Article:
I would never forgive myself if I didn't mention the team who slaved to bring us this measuring stick of early NES platformers. Firstly, Akihito Nagata had the task of level designer and what a sadistic fuck this guy must've been! These are some of the most vicious levels gaming has ever seen. Mr. Nagata also went on to produce Metal Gear Solid for Konami as well as VR Missions. Currently, he has delved into television with a critically lauded anime overseas titled "Best Student Concil".

If Mr.Nagata accepts my Facebook friend request, my one question to him would be where the hell these stairs were supposed to lead to.

Secondly, Kinuyo Yamashita in her debut as a video game composer should be credited endlessly as a pioneering female in the industry. To this day, the music she created for Castlevania is remixed and there aren't many more 8-bit scores that are as beloved in the Nintendo's library. Sadly, she was credited as James Banana, a riff of James Bernard, the composer behind the classic 1958 Christopher Lee version of Dracula. Upon completion of her magnum opus, Ms.Yamashita left Konami to work independently creating the music for such games as Power Blade I and II, Parodius, and Megaman X3. If you are brand new to Castlevania (after having just left your underground bunker located in Amish country), then you owe it to yourself to listen to this OST. A timeless classic in every aspect. No bullshit, it's that good.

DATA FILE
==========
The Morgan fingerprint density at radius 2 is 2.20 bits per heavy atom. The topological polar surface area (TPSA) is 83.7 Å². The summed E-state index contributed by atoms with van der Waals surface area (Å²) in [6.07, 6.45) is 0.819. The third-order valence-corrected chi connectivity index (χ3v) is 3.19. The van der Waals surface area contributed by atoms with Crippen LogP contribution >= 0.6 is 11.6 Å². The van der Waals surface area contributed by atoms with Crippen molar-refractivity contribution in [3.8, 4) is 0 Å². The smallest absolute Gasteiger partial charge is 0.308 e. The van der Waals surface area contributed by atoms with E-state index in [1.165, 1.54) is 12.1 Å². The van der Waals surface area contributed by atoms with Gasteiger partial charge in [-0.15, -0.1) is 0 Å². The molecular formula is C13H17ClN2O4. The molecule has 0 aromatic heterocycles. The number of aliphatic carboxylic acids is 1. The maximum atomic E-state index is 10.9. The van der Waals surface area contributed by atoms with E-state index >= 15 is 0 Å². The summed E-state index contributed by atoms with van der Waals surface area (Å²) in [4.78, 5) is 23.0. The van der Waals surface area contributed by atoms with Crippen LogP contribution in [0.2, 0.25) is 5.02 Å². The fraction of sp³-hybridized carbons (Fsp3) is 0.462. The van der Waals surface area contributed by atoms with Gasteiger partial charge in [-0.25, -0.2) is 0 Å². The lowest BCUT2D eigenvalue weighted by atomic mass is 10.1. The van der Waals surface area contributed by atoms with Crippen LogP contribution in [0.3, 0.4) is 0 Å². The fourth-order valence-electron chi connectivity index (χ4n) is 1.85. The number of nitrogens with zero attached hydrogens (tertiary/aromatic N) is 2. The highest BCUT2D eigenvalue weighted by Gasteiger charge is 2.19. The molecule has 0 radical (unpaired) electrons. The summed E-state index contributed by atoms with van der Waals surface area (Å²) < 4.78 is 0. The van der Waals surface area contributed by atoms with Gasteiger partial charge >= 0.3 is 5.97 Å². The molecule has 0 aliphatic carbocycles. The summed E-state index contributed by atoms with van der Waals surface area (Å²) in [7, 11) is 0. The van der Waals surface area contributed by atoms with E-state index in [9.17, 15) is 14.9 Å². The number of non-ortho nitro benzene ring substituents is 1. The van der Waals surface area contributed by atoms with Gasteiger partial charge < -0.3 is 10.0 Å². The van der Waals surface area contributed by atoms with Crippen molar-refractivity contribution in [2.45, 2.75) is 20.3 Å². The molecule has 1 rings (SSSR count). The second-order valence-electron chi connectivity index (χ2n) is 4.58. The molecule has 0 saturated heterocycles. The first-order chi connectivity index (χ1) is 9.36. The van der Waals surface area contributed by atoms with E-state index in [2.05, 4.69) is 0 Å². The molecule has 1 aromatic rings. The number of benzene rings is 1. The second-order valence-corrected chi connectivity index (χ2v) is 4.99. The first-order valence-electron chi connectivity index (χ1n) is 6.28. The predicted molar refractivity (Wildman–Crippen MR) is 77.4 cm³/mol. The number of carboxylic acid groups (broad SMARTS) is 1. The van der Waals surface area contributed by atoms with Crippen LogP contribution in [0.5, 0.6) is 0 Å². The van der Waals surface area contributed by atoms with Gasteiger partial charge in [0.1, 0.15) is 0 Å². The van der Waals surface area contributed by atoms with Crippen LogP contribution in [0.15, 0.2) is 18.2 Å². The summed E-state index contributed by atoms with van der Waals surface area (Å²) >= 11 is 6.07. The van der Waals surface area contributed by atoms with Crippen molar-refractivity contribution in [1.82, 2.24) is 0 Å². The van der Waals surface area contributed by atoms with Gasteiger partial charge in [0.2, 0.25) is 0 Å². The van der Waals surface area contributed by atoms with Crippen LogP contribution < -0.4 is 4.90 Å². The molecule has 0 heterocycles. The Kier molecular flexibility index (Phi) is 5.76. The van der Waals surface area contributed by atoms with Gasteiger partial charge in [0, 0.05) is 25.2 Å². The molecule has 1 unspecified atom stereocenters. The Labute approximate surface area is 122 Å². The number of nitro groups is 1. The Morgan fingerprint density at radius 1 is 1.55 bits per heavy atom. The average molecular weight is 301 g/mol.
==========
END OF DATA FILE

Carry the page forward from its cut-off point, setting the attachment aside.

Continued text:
Crack that whip! Give the past a slip!

Now for the chili on the dog, the actual game itself. Six stages of gothic and horror themed mayhem are the showcase of this landmark pixelated dream. The designs put forth by Mr. Nagata are brilliant in that the stages are wildly different and contain some of the most atmospheric backdrops the NES had seen or ever would see again until the third installment. From the opening scene of Simon entering the castle to the decrepit look of the walls and curtains to the claustrophobic caverns underground, the variation of color schemes from vibrant yet creepy to dark and dismal are awe-inspiring to behold. For its time, the graphics present in Castlevania were nothing short of amazing. The controls are tighter than a gnat's asshole as Simon does exactly what you will him to do. A jumps, B whips, and pressing up with B shoots whatever sub-weapon you are holding. Crack the Vampire Killer at every candle in Simon's way to collect hearts which dictate how many times your secondary offensive weapon can be used. Beauty in simplicity folks. Strategy comes into play with the sub-weapon as unlike the mandatory dagger grab in Ghosts N' Goblins, the dagger here sucks more shit than a colonic after a drunken Taco Cabana escapade. 

Even Death takes a back seat to the Dark Prince. THAT is hardcore.

At the end of each stage are the most memorable set of bosses the planet Earth had ever seen. I recall the playground conversations of ten year old innocence crystal clear proclaiming that any game with Frankenstein and Dracula in it to be the best ever made. An homage to the Universal/Hammer movies of the 50's, the only famous monsters from that era I can see missing are The Wolfman and King Kong. Ironically, Kong was already starring in his own Konami title that was released exclusively in Japan. Even more ironically, they both ended up in the same crossover game Konami Wai Wai World along with Mikey from The Goonies and Moai! Wai Wai was a beyond bizarre fan service that I will definately dive into one day. 

No exaggeration down below. One thousand of THESE.